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Susan Shirk, professor of political science at the Graduate School of International Relations and Pacific Studies, University of California, San Diego, discussed how the Internet and media are changing Chinese politics and vice versa during a National Committee program on April 25. Video of the program can be found below.
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In 2008 when Jeffrey Wasserstrom, Chancellor’s Professor of History at the University of California, Irvine, was working on his book, China in the 21st Century: What Everyone Needs to Know, China was in the headlines: it was the year of the Olympic Games, a major earthquake in Sichuan, demonstrations in Tibet, environmental protests in the Yangzi Delta, and nationalist outbursts in Beijing.
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Lee Kuan Yew, the first Prime Minister of the Republic of Singapore, is known around the world as an innovative leader and respected scholar of global strategy. Lee has been a mentor to every Chinese leader from Deng Xiaoping to Xi Jinping, and a counselor to every U.S. president from Richard Nixon to Barack Obama.
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At a National Committee program on Monday, March 18 Richard Bush, a senior fellow at Brookings, discussed his new book at Dorsey & Whitney in New York City.
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The National Committee on U.S.-China Relations celebrated its 45th Anniversary with a black-tie Gala Dinner on Monday, October 17th at 6:30pm at the Plaza Hotel in New York City. That evening the National Committee recognized John S. Watson, Chairman and CEO of Chevron, and Robert A. Iger, President and CEO of The Walt Disney Company. Both companies are dedicated supporters of the National Committee and constructive U.S.-China relations. Their long-term investments and philanthropy in China have helped strengthen bilateral relations.
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The National Committee joined the US-China Business Council as lead hosts for a dinner honoring PRC Vice Premier Wang Qishan and State Councilor Dai Bingguo in Washington, D.C. on July 28, 2009.
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Not since Nixon met Mao in ’72 have the top leaders from the United States and China engaged in such extended informal discussions as they did last week at Sunnylands. On Thursday, June 13, at 5 p.m.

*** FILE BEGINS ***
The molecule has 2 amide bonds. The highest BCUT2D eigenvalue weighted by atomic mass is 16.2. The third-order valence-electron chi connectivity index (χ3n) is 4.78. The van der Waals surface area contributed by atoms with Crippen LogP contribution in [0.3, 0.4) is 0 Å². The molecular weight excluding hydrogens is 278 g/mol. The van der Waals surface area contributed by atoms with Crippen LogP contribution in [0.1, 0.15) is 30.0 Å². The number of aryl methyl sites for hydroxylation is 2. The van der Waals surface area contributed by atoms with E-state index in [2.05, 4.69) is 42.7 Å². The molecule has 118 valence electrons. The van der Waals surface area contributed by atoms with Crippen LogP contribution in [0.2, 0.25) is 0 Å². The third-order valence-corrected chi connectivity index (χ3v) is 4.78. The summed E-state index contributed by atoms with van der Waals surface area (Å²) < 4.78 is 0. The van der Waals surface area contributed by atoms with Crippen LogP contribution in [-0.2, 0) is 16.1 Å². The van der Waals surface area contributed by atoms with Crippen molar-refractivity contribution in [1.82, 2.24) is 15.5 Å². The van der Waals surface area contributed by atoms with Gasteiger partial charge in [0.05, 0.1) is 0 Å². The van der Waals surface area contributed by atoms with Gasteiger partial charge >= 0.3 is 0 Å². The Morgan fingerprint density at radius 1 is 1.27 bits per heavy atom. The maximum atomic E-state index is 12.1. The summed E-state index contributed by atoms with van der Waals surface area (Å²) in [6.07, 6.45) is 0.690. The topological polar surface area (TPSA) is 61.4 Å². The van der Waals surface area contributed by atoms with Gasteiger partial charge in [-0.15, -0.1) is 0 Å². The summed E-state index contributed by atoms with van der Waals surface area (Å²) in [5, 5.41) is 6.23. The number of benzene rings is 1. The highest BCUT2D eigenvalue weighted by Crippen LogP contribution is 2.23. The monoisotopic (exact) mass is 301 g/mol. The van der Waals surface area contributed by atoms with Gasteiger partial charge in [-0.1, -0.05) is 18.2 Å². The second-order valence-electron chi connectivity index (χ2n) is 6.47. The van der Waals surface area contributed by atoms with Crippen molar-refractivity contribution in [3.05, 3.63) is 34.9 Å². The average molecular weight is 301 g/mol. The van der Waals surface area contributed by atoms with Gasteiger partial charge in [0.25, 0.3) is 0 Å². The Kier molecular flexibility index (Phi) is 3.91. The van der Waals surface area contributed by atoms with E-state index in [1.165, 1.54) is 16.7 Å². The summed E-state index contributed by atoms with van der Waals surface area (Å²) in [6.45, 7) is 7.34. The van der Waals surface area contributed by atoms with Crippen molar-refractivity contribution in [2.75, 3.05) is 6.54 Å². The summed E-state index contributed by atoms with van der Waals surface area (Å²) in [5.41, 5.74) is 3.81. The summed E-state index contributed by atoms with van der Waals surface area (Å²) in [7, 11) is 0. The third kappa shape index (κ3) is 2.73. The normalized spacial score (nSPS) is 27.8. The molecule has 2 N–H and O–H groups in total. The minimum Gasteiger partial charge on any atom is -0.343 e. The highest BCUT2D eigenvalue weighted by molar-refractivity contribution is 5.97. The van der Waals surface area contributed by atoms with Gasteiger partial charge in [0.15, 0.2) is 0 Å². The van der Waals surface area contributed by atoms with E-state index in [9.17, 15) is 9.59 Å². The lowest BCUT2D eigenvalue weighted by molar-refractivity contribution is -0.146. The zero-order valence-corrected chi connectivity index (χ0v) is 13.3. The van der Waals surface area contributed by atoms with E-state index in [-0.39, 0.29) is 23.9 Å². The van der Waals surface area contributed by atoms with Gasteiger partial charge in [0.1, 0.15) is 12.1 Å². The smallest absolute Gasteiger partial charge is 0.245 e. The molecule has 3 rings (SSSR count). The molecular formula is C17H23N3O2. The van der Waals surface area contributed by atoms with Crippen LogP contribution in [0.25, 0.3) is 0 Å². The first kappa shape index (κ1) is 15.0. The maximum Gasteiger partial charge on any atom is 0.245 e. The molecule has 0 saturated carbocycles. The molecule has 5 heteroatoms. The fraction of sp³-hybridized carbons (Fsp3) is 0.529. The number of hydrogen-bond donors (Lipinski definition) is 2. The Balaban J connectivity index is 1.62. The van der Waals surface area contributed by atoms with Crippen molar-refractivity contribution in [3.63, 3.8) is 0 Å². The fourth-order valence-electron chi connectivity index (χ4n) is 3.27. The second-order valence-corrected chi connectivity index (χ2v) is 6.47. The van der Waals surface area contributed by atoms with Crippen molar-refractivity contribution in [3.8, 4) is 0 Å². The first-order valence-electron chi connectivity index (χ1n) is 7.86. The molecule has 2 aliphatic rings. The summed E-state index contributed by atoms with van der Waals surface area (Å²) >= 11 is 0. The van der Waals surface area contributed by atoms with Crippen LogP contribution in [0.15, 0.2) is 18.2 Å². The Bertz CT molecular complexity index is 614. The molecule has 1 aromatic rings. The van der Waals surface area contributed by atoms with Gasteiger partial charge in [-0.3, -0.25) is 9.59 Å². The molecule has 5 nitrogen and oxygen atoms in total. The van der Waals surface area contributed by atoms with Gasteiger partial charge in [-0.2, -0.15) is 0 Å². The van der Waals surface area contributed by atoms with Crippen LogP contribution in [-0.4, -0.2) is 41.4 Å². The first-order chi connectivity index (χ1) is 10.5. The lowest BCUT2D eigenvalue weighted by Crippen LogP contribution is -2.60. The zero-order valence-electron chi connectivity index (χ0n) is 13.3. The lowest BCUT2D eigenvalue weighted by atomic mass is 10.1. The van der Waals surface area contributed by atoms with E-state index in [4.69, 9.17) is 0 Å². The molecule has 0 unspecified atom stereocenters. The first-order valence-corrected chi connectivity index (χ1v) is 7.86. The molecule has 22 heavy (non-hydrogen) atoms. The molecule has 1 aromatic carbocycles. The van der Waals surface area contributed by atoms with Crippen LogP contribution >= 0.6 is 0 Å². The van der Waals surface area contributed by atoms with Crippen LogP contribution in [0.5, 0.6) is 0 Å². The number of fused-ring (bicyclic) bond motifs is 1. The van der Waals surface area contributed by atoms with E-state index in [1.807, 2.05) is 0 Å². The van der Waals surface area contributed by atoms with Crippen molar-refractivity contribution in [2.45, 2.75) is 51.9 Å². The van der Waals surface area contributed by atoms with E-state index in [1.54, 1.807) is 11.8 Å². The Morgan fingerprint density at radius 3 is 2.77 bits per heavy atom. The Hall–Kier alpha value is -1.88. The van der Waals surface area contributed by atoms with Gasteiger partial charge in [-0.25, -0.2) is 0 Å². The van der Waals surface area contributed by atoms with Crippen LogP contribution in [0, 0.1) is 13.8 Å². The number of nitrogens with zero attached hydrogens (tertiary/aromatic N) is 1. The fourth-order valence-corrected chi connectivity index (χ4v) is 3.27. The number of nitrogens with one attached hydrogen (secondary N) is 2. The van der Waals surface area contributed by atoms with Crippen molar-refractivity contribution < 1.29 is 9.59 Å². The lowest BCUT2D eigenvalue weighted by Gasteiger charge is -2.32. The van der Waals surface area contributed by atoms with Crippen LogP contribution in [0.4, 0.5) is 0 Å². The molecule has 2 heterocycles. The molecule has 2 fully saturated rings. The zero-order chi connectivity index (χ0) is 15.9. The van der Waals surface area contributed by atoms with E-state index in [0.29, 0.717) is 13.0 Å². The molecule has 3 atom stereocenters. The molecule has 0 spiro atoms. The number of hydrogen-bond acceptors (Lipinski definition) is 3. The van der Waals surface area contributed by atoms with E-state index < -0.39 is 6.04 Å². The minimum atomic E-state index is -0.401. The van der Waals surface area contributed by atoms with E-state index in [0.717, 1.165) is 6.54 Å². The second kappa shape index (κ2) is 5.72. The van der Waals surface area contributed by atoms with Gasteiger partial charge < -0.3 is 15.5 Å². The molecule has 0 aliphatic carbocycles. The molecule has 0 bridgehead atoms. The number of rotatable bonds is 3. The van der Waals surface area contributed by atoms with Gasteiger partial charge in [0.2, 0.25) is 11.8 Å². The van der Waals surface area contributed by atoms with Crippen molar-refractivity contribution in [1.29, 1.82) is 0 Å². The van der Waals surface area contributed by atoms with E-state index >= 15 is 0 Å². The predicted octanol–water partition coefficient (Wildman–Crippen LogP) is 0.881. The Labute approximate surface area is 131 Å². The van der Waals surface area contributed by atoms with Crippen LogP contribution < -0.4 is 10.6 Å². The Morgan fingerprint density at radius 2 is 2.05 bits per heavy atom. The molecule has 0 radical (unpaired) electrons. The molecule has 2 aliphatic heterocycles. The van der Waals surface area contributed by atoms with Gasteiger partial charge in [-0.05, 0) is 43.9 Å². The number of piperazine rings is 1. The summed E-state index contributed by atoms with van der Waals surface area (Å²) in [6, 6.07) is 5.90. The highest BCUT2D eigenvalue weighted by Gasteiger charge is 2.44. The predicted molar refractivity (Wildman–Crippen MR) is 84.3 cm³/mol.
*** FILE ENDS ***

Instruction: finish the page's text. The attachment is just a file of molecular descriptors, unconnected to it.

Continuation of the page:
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In The China Fallacy: How the U.S. Can Benefit from China’s Rise and Avoid Another Cold War, Donald Gross challenges attempts to contain China and warns against protectionism.
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Chinese in America endured abuse and discrimination in the late 19th century, but they had a leader and a fighter in Wong Chin Foo (1847–1898), whose story is a forgotten chapter in the struggle for equal rights in America. 
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In her new book, Civil Society in China: The Legal Framework from Ancient Times to the “New Reform Era,” Catholic University Professor Karla Simon provides both an historical and contemporary analysis of the legal framework for civil society and citizen participation in China.
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In The Silk Road: A Very Short Introduction James Millward explores the historical background against which the silk road flourished, discusses the significance of old-world intercultural exchange, and puts the silk road into the context of world history. Professor Millward will discuss the historical significance and contemporary uses of the silk road at a National Committee program on May 16 at the Institute of International Education in New York City. Click below for a podcast interview with James Millward:
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The trial of Bo Xilai, former Party Secretary of Chongqing, has been called the most important political trial in China in decades. On Wednesday, August 28 the National Committee convened a discussion with two American experts on Chinese legal development and politics, Ira Belkin and Cheng Li, respectively.
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Commentators have long debated whether the space for civil society is growing or shrinking in China, or whether the concept of civil society is even relevant to China. But to many of those working in the civil society sector in China, the picture is quite clear. Two major trends are emerging in China's civil society space: the rapid growth of grassroots NGOs and the increased use of public advocacy, carried out by actors ranging from NGO networks to microbloggers. 
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Over the past decades China has experienced massive urbanization: its cities are now home to 10% of the world’s population and over 50% of the Chinese population.
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China is undergoing the largest migration in human history: Since the mid-1980s, roughly 300 million people have moved from China's countryside into its cities; between now and 2025, its expected that another 300 million Chinese will make their ways in. Without appropriate urban planning, design, and construction focused on sustainable development, the consequences of this massive urbanization could be dire for China and the world.

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